/ Technology

When it comes to tablets, size definitely matters

Dog using a tablet

Steve Jobs famously said that 7-inch tablets were ‘dead on arrival’. Yet Apple has now launched the 7.9-inch iPad Mini. The question is, which is the best tablet size; 10-inch or 7-inch?

I was lucky enough to get my hands on the iPad 4, along with its little brother, on the day they were released. I wanted to see what all the fuss was about, so took them home to have a play.

We happened to be having a fireworks party that weekend, so the house was full with family and friends. Surprisingly, the tablet that got the most attention over the course of the weekend was the iPad Mini. Everyone, including my nine-year-old cousin, wanted to play with the Mini, leaving its larger counterpart gathering dust. Some might say it’s because this is the first miniature iPad, but I like to believe it’s because smaller tablets have more charm.

7-inch vs 10-inch tablets

The iPad Mini has fast become my favourite member of the Apple family. It’s small enough to slip into a bag (or large pocket!) and it’s comfortable to hold in one hand. So if you’re crammed into a commuter train, as I am every morning, you can comfortably hold it in one hand while gripping the rail with the other. And at 307g it won’t make your wrists ache either, which is something I find happens quite quickly when I’m clutching on to the full-sized iPad.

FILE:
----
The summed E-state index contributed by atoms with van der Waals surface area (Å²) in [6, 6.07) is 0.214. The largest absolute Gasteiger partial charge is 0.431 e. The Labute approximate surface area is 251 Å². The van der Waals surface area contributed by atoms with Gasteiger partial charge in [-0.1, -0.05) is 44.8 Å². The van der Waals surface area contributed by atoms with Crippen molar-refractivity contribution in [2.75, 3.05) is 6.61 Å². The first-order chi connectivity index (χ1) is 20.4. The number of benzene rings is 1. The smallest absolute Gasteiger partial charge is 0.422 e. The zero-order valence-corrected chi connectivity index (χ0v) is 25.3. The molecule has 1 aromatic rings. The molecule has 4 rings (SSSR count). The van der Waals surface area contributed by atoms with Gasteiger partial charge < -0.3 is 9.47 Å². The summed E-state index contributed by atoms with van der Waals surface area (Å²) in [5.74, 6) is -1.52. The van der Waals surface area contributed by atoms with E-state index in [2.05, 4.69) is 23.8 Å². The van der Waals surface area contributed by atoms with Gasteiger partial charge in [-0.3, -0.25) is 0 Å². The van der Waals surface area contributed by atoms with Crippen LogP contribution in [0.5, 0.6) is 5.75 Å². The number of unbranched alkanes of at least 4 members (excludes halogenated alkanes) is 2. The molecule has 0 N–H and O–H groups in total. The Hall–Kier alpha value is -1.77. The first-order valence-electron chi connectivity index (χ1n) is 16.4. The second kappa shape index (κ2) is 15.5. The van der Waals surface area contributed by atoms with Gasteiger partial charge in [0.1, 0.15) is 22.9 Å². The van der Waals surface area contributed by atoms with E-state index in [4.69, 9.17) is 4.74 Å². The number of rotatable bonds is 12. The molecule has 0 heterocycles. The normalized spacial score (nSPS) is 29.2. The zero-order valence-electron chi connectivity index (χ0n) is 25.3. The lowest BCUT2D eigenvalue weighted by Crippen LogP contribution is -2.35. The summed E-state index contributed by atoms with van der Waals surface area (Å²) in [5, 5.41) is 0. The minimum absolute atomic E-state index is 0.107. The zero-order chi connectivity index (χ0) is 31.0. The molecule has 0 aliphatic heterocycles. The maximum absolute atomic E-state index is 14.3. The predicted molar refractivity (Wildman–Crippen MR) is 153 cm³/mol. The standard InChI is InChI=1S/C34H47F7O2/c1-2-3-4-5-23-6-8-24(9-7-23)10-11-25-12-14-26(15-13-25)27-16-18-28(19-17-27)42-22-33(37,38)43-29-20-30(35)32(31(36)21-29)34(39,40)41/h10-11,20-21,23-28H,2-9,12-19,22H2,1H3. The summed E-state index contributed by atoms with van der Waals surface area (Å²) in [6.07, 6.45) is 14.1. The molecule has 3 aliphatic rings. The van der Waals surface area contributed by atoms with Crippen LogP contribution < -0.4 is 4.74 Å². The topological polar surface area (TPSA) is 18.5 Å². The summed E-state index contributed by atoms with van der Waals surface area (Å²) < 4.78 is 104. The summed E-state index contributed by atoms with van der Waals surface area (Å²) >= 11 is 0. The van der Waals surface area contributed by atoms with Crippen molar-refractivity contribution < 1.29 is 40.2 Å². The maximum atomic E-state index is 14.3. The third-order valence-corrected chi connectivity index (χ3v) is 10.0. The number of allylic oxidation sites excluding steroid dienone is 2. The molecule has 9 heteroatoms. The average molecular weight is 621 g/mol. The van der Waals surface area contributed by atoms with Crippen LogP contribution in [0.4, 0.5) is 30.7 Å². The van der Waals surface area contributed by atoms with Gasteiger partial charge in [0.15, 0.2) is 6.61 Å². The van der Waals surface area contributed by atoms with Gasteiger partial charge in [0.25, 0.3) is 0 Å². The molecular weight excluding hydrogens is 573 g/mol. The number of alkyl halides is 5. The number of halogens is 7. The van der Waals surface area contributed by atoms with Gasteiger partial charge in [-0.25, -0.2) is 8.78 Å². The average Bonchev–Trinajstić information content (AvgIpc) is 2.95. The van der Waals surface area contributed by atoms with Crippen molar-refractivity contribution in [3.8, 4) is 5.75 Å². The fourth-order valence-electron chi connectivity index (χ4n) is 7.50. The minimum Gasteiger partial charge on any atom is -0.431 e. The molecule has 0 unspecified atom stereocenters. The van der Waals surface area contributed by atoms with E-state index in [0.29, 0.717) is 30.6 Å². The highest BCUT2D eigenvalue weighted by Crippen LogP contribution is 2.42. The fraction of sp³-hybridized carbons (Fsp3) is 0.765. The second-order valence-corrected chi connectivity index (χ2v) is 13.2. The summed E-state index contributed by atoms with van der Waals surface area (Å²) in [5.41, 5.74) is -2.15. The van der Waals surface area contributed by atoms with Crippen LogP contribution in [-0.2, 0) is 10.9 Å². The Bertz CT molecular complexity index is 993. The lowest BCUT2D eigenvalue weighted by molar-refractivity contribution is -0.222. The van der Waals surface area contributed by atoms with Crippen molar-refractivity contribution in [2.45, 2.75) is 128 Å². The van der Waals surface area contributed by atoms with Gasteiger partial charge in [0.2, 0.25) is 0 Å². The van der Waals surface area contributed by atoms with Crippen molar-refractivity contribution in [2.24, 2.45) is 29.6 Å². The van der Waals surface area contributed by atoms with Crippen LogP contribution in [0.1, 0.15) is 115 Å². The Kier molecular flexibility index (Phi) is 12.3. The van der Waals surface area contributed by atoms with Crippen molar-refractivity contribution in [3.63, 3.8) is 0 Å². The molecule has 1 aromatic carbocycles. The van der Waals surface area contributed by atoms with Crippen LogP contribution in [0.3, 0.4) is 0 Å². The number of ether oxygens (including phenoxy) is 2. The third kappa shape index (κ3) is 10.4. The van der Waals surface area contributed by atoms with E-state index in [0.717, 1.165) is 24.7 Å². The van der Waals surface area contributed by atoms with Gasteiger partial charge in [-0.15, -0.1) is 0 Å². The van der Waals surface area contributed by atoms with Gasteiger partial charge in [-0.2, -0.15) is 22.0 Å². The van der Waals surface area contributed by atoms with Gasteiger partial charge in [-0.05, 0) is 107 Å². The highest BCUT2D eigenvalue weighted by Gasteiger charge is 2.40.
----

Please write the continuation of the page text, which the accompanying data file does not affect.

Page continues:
However, I do see the case for larger tablets. At the moment they tend to have better screens. Both the iPad 4 and the Google Nexus 10 have the sharpest displays around – and their bigger screens are also better for watching films and playing games.

So if you’re thinking about splashing out on a tablet, you’ll need to decide on the size that fits you best. Here are some pointers that might help:

Buy a 7-inch tablet if…

You want to save some money: the iPad Mini comes in at £270 making tablets more affordable for more people. And if you’re not an Apple fan, you can buy a great Android tablet for under £200.

You’re a commuter: if you’re often out and about and travel on crowded public transport, smaller tablets are super portable and might suit you better.

You want an ebook reader with a bit more oomph: 7-inch tablets are more comparable in cost and size to e-readers, so you could read your books on something that has a bit more flexibility and is arguably of more use.

Buy a 10-inch tablet if…

You want to work on your device: the bigger screen makes typing emails and documents easier. Plus, if you pick Microsoft’s Surface tablet, you’ll have an office on the go, with apps such as Word, Excel and Powerpoint pre-installed.

You’re a movie fan: films always look better on bigger screens, so the larger tablets win hands down here.

You mainly want to use it at home: if you’re not going to lug the device around, you won’t find the unwieldy size such an issue.

For my needs, a smaller tablet is definitely best – portability is what counts for me and you certainly get that with a little 7-inch device. But maybe a 10-inch tablet suits you better?


I’m very happy with the size of my iPad2. I don’t need anything more portable.